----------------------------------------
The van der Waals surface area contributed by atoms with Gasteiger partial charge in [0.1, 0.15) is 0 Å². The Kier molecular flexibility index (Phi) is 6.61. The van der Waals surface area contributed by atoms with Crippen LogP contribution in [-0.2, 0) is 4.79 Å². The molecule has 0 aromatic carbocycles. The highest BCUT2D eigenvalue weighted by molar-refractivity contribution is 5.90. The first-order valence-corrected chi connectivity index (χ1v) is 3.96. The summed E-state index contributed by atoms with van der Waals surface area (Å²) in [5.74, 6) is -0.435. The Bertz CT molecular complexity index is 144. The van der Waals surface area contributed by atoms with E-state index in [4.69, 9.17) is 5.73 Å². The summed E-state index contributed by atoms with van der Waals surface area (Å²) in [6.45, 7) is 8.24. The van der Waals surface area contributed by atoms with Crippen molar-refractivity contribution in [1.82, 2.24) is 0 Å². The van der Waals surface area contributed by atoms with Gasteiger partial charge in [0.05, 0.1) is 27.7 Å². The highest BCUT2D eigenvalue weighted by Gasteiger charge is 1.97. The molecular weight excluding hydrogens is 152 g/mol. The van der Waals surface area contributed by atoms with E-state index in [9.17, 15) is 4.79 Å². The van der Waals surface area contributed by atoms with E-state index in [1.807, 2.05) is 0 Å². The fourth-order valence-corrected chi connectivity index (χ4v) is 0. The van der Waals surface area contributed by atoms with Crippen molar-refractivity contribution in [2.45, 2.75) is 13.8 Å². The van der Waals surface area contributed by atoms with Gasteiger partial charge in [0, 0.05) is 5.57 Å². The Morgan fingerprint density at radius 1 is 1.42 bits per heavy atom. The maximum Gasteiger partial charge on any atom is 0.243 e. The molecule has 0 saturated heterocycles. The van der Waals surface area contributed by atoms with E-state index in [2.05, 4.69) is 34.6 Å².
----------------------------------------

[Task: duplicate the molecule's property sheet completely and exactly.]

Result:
The van der Waals surface area contributed by atoms with Gasteiger partial charge in [0.1, 0.15) is 0 Å². The Kier molecular flexibility index (Phi) is 6.61. The van der Waals surface area contributed by atoms with Crippen LogP contribution in [-0.2, 0) is 4.79 Å². The molecule has 0 aromatic carbocycles. The highest BCUT2D eigenvalue weighted by molar-refractivity contribution is 5.90. The first-order valence-corrected chi connectivity index (χ1v) is 3.96. The summed E-state index contributed by atoms with van der Waals surface area (Å²) in [5.74, 6) is -0.435. The Bertz CT molecular complexity index is 144. The van der Waals surface area contributed by atoms with E-state index in [4.69, 9.17) is 5.73 Å². The summed E-state index contributed by atoms with van der Waals surface area (Å²) in [6.45, 7) is 8.24. The van der Waals surface area contributed by atoms with Crippen molar-refractivity contribution in [1.82, 2.24) is 0 Å². The van der Waals surface area contributed by atoms with Gasteiger partial charge in [0.05, 0.1) is 27.7 Å². The highest BCUT2D eigenvalue weighted by Gasteiger charge is 1.97. The molecular weight excluding hydrogens is 152 g/mol. The van der Waals surface area contributed by atoms with E-state index in [9.17, 15) is 4.79 Å². The van der Waals surface area contributed by atoms with E-state index in [1.807, 2.05) is 0 Å². The fourth-order valence-corrected chi connectivity index (χ4v) is 0. The van der Waals surface area contributed by atoms with Crippen molar-refractivity contribution in [2.45, 2.75) is 13.8 Å². The van der Waals surface area contributed by atoms with Gasteiger partial charge in [0, 0.05) is 5.57 Å². The Morgan fingerprint density at radius 1 is 1.42 bits per heavy atom. The maximum Gasteiger partial charge on any atom is 0.243 e. The molecule has 0 saturated heterocycles. The van der Waals surface area contributed by atoms with E-state index in [2.05, 4.69) is 34.6 Å².